Background Our clients have a strong affinity with Scandinavia – Mrs Penman is Swedish. Their children are being brought up bilingually.
Buying their first house together in Blackhall made a lot of sense with a family on the horizon and while the houses can be a little cramped there is always room for expansion. This 68M2, semi-detached single storey house is very typical of the suburban housing stock in this and many other areas of Edinburgh. This house has the benefit of a 50M long back garden to provide the setting for a dramatic addition to provide a light filled space for a young family to grow up in. At briefing stage, their storey board lent heavily on contemporary Scandinavian architecture – a route natural to us.
Creating a new cooking : eating : living space and first floor bedroom suite
The form of the extension was developed to catch the sunlight from early morning and throughout the day and finally reflect the last of the evening sun down into the double storey height living space off the vast sloping ceiling plane. The extension and development of the attic space more than doubles the floor area of the house – all on a very tight budget.
Initially conceived with a wrapping of standing seam zinc, cost considerations forced a change to reclaimed natural slate and thermally modified timber cladding to the roof and walls. A minimal steel frame provides rigidity to the structure to allow the large areas of glazing and cantilevering floor out into the garden. Careful reconsideration of the geometry allowed 30% of the initial steel arrangement to be designed out to further save costs.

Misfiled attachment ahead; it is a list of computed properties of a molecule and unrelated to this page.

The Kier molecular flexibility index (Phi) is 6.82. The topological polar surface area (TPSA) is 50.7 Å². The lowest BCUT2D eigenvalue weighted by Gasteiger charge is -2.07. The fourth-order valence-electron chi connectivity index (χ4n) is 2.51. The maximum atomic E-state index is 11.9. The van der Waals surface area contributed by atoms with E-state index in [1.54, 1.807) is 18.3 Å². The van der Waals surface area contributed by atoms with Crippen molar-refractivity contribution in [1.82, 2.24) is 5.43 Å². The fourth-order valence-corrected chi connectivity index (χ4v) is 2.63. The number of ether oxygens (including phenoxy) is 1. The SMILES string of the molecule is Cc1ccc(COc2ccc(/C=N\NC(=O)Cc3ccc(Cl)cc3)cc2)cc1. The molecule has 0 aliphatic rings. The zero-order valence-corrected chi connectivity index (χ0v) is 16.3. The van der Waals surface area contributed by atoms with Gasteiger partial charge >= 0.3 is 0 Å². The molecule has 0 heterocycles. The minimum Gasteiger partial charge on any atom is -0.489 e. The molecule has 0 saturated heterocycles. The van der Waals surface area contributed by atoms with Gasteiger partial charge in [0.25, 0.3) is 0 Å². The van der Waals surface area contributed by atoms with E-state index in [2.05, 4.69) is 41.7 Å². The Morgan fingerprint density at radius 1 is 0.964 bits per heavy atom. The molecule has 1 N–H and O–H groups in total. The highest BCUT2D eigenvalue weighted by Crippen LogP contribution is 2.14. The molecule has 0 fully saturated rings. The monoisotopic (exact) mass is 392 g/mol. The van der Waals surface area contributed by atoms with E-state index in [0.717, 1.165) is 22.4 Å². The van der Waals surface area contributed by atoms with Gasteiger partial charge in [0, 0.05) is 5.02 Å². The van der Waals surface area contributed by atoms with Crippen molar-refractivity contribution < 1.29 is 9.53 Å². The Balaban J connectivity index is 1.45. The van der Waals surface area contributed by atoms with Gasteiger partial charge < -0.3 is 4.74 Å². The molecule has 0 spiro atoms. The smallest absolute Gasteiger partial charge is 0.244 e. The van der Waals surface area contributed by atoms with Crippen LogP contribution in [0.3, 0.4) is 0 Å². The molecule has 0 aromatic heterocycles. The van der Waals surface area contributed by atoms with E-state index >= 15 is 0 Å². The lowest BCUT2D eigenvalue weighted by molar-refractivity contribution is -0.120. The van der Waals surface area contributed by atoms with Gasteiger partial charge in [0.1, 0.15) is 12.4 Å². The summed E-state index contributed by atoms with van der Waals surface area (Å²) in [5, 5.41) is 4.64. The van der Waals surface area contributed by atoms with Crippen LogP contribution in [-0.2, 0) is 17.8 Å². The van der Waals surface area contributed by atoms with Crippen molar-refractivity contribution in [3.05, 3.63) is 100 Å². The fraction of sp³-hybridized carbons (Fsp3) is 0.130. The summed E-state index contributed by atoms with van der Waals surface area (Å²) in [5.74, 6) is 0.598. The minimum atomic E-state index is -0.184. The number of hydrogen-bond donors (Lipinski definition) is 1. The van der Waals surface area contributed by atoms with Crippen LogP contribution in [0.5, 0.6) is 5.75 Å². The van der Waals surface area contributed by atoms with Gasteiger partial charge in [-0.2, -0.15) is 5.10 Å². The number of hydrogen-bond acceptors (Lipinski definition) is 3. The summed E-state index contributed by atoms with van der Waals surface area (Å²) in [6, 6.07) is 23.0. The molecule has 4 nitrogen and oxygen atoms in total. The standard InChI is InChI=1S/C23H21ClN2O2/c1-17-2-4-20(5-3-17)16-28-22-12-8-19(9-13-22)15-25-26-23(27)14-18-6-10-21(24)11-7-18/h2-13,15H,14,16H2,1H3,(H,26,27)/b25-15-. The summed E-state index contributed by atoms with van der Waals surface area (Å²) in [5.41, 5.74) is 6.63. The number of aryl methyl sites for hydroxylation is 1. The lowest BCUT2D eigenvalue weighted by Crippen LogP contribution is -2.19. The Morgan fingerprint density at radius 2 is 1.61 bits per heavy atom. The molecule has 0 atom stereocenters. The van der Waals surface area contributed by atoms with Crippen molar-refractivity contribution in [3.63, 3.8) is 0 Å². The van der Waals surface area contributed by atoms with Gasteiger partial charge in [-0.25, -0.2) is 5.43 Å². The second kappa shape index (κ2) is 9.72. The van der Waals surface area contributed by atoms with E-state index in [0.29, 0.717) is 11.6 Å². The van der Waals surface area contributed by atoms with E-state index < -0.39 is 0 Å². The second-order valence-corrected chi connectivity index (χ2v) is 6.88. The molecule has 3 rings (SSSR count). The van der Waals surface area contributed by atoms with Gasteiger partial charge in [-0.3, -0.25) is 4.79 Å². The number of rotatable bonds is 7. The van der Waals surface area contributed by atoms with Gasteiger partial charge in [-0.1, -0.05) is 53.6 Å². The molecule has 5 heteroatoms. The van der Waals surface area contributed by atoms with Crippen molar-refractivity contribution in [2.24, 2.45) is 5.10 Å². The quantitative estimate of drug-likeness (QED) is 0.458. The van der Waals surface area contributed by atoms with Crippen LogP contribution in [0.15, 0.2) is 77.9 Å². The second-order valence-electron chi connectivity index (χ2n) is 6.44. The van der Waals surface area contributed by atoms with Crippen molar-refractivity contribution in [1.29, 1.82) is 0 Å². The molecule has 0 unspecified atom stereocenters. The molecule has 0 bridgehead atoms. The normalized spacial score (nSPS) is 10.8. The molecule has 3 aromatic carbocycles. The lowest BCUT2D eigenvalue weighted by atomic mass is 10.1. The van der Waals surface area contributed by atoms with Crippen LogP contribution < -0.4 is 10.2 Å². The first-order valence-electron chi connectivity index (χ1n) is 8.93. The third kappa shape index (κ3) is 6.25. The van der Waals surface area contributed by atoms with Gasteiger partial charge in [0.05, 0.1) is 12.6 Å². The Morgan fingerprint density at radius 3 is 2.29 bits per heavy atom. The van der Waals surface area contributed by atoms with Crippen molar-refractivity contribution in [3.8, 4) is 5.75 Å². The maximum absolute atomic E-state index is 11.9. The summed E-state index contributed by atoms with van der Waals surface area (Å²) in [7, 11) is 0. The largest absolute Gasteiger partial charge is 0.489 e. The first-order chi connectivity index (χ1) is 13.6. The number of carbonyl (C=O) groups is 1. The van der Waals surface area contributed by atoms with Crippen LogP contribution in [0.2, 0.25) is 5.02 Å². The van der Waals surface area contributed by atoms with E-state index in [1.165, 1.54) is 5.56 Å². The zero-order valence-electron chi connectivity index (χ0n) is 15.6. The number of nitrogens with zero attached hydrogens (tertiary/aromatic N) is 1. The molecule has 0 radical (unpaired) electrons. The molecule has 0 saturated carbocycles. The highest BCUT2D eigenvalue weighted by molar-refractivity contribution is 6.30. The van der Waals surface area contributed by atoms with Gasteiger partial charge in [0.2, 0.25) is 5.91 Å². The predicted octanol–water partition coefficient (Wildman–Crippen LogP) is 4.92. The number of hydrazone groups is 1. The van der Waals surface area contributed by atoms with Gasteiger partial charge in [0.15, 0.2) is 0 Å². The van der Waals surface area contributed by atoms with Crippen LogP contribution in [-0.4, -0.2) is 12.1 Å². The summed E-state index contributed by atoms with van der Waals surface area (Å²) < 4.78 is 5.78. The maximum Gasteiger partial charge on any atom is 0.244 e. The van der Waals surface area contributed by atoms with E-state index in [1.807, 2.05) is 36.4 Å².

The large volumes of the project required to be dynamically modelled to satisfy planning overshadowing policies. The reflex angles give order and control to the plan form while addressing key views from the entrance door through the living space and down the length of the rear garden and key sun angle. The soaring 5.1M tall frameless glazed apex corner cantilevers out over the garden giving a lightness to the massing. The extension is invisible from the street side of this semi-detached house but explodes out of the rear elevation in a wholly unexpected way.
The slate covered roof and timber clad north wall shield family life from the elements and neighbouring properties. The expanse of glass welcomes in the sunlight and reveals views over the large garden towards the wooded slopes of Corstorphine Hill.